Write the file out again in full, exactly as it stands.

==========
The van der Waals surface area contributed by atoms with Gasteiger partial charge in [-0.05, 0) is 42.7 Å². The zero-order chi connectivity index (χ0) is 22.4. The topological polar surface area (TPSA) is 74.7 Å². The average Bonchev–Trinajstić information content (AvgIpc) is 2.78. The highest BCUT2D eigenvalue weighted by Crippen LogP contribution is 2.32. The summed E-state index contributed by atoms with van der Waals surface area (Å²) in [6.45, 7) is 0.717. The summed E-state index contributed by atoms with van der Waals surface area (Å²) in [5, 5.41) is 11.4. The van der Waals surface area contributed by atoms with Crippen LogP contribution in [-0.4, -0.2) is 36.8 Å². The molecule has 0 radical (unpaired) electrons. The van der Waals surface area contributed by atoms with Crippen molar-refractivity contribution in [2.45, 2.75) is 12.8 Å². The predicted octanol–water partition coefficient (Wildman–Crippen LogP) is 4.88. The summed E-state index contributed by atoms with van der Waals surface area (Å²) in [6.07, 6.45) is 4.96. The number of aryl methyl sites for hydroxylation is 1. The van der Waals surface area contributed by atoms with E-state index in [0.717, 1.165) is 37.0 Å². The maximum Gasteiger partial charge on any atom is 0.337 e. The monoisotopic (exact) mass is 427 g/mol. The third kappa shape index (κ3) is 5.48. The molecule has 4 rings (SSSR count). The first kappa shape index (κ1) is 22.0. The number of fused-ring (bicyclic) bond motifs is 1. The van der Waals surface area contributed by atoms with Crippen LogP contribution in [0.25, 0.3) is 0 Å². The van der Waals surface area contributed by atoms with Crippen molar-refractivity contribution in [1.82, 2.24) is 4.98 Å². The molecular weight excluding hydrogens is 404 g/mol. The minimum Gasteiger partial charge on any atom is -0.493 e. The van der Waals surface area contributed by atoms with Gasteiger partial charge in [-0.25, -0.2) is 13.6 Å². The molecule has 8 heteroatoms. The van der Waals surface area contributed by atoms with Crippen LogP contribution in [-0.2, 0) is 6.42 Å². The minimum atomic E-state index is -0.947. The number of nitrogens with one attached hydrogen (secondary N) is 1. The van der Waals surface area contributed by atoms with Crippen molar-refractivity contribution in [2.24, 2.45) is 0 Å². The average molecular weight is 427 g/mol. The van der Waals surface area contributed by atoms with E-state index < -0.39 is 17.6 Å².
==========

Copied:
The van der Waals surface area contributed by atoms with Gasteiger partial charge in [-0.05, 0) is 42.7 Å². The zero-order chi connectivity index (χ0) is 22.4. The topological polar surface area (TPSA) is 74.7 Å². The average Bonchev–Trinajstić information content (AvgIpc) is 2.78. The highest BCUT2D eigenvalue weighted by Crippen LogP contribution is 2.32. The summed E-state index contributed by atoms with van der Waals surface area (Å²) in [6.45, 7) is 0.717. The summed E-state index contributed by atoms with van der Waals surface area (Å²) in [5, 5.41) is 11.4. The van der Waals surface area contributed by atoms with Crippen LogP contribution in [-0.4, -0.2) is 36.8 Å². The molecule has 0 radical (unpaired) electrons. The van der Waals surface area contributed by atoms with Crippen molar-refractivity contribution in [2.45, 2.75) is 12.8 Å². The predicted octanol–water partition coefficient (Wildman–Crippen LogP) is 4.88. The summed E-state index contributed by atoms with van der Waals surface area (Å²) in [6.07, 6.45) is 4.96. The number of aryl methyl sites for hydroxylation is 1. The van der Waals surface area contributed by atoms with E-state index in [0.717, 1.165) is 37.0 Å². The maximum Gasteiger partial charge on any atom is 0.337 e. The monoisotopic (exact) mass is 427 g/mol. The third kappa shape index (κ3) is 5.48. The molecule has 4 rings (SSSR count). The first kappa shape index (κ1) is 22.0. The number of fused-ring (bicyclic) bond motifs is 1. The van der Waals surface area contributed by atoms with Crippen LogP contribution in [0.25, 0.3) is 0 Å². The van der Waals surface area contributed by atoms with Crippen molar-refractivity contribution in [1.82, 2.24) is 4.98 Å². The molecular weight excluding hydrogens is 404 g/mol. The minimum Gasteiger partial charge on any atom is -0.493 e. The van der Waals surface area contributed by atoms with Gasteiger partial charge in [-0.25, -0.2) is 13.6 Å². The molecule has 8 heteroatoms. The van der Waals surface area contributed by atoms with Crippen LogP contribution in [-0.2, 0) is 6.42 Å². The minimum atomic E-state index is -0.947. The number of nitrogens with one attached hydrogen (secondary N) is 1. The van der Waals surface area contributed by atoms with Crippen molar-refractivity contribution in [2.24, 2.45) is 0 Å². The average molecular weight is 427 g/mol. The van der Waals surface area contributed by atoms with E-state index < -0.39 is 17.6 Å².